Could exercise be as good as some drugs for certain health conditions?
We've all become accustomed to getting a prescription when we go to the doctor, right? But a newer study has found when it comes to treating certain diseases, it's possible that exercise is better than some drugs. So, why aren't there more studies?
The finding, published in the British Medical Journal (BMJ) this month found exercise was better than several drugs for secondary prevention of coronary artery disease, drugs did little for treating prediabetes and exercise was better than typical drugs given to patients for stroke rehabilitation.
In their study review, researchers say they found no difference in death rates between exercise and taking drugs for the secondary prevention in coronary heart disease and prediabetes that is the result of insulin resistance and can lead to full blown type 2 diabetes.
Patients who have suffered a stroke fared better when they exercised compared to those who take anticoagulants live clopidrogel, aspirin and other anticoagulants and antiplatelet drugs.
We know that exercise can relax the blood vessels and improve blood flow, helping to prevent clots and keep blood pressure lower. Exercise also reduces inflammation that is a key contributor to heart disease.
Huseyin Naci, MHS, from the London School of Economics and Political Science in the United Kingdom and the Drug Policy Research Group, Department of Population Medicine, Harvard Medical School and Harvard Pilgrim Health Care Institute, Boston, Massachusetts, and John P.A. Ioannidis, MD, from the Stanford Prevention Research Center, Stanford University School of Medicine in California collaborated on the study.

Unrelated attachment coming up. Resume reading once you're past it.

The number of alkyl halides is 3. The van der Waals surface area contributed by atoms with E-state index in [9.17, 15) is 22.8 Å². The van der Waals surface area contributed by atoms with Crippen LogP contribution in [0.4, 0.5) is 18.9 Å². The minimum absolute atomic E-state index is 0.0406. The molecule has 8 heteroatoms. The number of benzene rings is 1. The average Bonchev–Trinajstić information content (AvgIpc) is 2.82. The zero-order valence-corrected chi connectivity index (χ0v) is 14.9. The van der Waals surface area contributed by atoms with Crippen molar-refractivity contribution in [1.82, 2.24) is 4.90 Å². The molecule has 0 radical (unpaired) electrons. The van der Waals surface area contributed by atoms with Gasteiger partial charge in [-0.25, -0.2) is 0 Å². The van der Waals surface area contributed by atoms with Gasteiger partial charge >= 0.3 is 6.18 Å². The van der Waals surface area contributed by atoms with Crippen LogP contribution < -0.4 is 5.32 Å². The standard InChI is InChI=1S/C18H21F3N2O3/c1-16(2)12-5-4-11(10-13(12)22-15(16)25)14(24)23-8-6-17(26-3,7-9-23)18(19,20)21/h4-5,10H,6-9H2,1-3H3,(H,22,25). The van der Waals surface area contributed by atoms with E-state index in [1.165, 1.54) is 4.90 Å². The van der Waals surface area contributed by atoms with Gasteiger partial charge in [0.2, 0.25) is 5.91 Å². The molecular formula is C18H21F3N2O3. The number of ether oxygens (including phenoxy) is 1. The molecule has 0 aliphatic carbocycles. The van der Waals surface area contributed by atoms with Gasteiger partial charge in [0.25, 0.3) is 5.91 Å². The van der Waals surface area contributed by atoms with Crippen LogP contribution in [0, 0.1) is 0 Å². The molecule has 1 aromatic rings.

The researchers looked at 16 study analyses to come to their conclusion; four of which looked at exercise and 12 that measured the effect of drugs.
The studies explored by the researchers were limited simply because few studies compare exercise benefits to taking drugs.
"Even in treatment areas where such evidence exists, exercise trials evaluating mortality outcomes were at a disadvantage in two ways: considerably fewer trials evaluated exercise than drugs...and fewer people participated in exercise trials," the authors wrote.
For instance, there is plenty of 'evidence' that cholesterol lowering drugs can prevent deaths from coronary artery disease, but the benefit of exercise for secondary prevention is lacking in clinical trials.
The analysis showed statin drugs do lower death rates by preventing coronary heart disease for those at risk, but exercise produced similar results.
When it came to stroke, exercise appeared to be more beneficial than any drug intervention, but the study authors say they're a bit uncertain because there were - again - so few events in exercise trials.
For prediabetes, neither drug nor exercise seemed to be associated with lower mortality; for heart failure, fluid pills known as diuretics were associated with fewer deaths.
"Given the scarcity of financial resources to fund future trials of exercise interventions, one option would be to require such evidence from pharmaceutical companies," the authors write. "In cases where drug options provide only modest benefit, patients deserve to understand the relative impact that physical activity might have on their condition."
The finding suggests exercise just might be as good as drugs for lowering deaths related to some diseases.
October 2, 2013